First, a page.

Do we really each need a lawyer?

Do we really EACH need a lawyer?

Three are various types of situations where clients ask lawyers to represent multiple parties.  Sometimes, with informed consent of the parties, we can undertake representation of multiple parties, and sometimes we cannot.  There are a couple of situations where this potential conflict comes up in real estate transactions.  As a real estate attorney, sometimes I have to say no to multiple representations from the get-go, and sometimes I can discuss the potential for actual conflict with the clients and proceed until an actual conflict arises.

The “simple” transaction:  Occasionally, a buyer or seller of real estate will ask an attorney to represent both the buyer and the seller because it is just a “simple” transaction.  The transaction may be for little or no money.  A client may be “Quitclaiming” a piece of property to a family member or neighbor for free or for a nominal amount.  Sometimes the sale is for market value but the parties have already come to a verbal agreement, even without a realtor, and want to just “get this done” without “wasting money” on an extra lawyer.  Sometimes a seller in one of these “simple” transactions wants to take back a Promissory Note and Mortgage on the property, which creates an even greater conflict that isn’t always apparent to the client.  The client may feel that both sides are in agreement and the lawyer “just needs to draw up the paperwork,” but the potential for conflict is just too great if an attorney attempts to represent a buyer and a seller in the same transaction.  This conflict becomes more apparent if the parties want to involve a private mortgage where the lawyer would essentially be representing both sides in the active negotiation of a contract.  One attorney cannot fully and “zealously” advocate for parties who are on opposite sides of a transaction.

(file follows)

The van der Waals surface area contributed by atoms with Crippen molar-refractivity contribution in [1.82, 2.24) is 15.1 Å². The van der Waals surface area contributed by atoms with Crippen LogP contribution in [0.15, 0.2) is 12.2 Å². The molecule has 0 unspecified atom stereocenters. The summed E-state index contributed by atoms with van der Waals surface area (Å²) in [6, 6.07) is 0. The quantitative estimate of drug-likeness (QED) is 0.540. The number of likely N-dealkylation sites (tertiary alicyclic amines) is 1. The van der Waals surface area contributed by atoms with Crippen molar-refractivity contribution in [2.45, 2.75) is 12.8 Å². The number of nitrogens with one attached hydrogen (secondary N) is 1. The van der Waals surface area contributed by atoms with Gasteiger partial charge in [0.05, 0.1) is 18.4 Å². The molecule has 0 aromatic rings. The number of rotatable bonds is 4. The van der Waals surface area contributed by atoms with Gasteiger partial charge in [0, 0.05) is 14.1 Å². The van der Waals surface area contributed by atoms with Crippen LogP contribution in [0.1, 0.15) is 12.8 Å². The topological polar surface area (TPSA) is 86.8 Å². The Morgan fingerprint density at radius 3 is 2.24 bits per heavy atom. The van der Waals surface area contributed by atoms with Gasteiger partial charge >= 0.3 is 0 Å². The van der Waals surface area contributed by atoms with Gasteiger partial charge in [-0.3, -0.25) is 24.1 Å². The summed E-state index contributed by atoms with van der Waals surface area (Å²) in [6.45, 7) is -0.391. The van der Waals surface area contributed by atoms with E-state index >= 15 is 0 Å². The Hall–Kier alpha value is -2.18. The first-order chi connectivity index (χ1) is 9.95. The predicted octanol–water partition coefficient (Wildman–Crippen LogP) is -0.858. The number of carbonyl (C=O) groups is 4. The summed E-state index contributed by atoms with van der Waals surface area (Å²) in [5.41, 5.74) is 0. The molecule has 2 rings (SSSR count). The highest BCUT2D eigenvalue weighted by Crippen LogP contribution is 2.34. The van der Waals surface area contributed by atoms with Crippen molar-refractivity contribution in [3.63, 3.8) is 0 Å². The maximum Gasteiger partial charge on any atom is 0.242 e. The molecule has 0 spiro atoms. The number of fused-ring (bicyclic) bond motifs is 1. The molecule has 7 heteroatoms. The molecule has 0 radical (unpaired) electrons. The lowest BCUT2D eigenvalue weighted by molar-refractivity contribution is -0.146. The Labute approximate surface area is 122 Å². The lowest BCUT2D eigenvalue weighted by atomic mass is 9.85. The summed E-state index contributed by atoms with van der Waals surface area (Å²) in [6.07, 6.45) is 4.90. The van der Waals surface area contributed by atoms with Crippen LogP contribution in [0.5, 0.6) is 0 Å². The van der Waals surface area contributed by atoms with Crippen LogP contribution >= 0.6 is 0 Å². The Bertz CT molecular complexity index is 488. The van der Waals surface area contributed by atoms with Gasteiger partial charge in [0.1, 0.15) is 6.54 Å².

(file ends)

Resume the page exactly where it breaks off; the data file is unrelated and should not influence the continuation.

The lender transaction:  Quite often an attorney is asked to represent both a borrower and a lender in the purchase of real property with mortgage funds.  This situation has more “wiggle” room than those described above.  New Hampshire and Vermont both have ethics advisory opinions that allow for such multiple representations in certain situations.  New Hampshire views it a little less favorably than does Vermont.  The important thing to remember, as a borrow, is that your lender is going to require that they are the Number 1 Client.  A lot of the work that needs to be done and the problems an attorney needs to watch for in a real estate purchase are the same from both the lender and the borrower’s point of view.  However, if a conflict arises, the attorney’s first duty is to the lender in the multiple representation situations, and the attorney will most likely have to bow out of the transaction all together, which may cost the borrower time and extra attorney fees.  The safest thing a borrower/buyer can do is to obtain their own separate counsel in addition to the counsel required by the lender for title work and settlement on a lender’s behalf.

Real Estate Law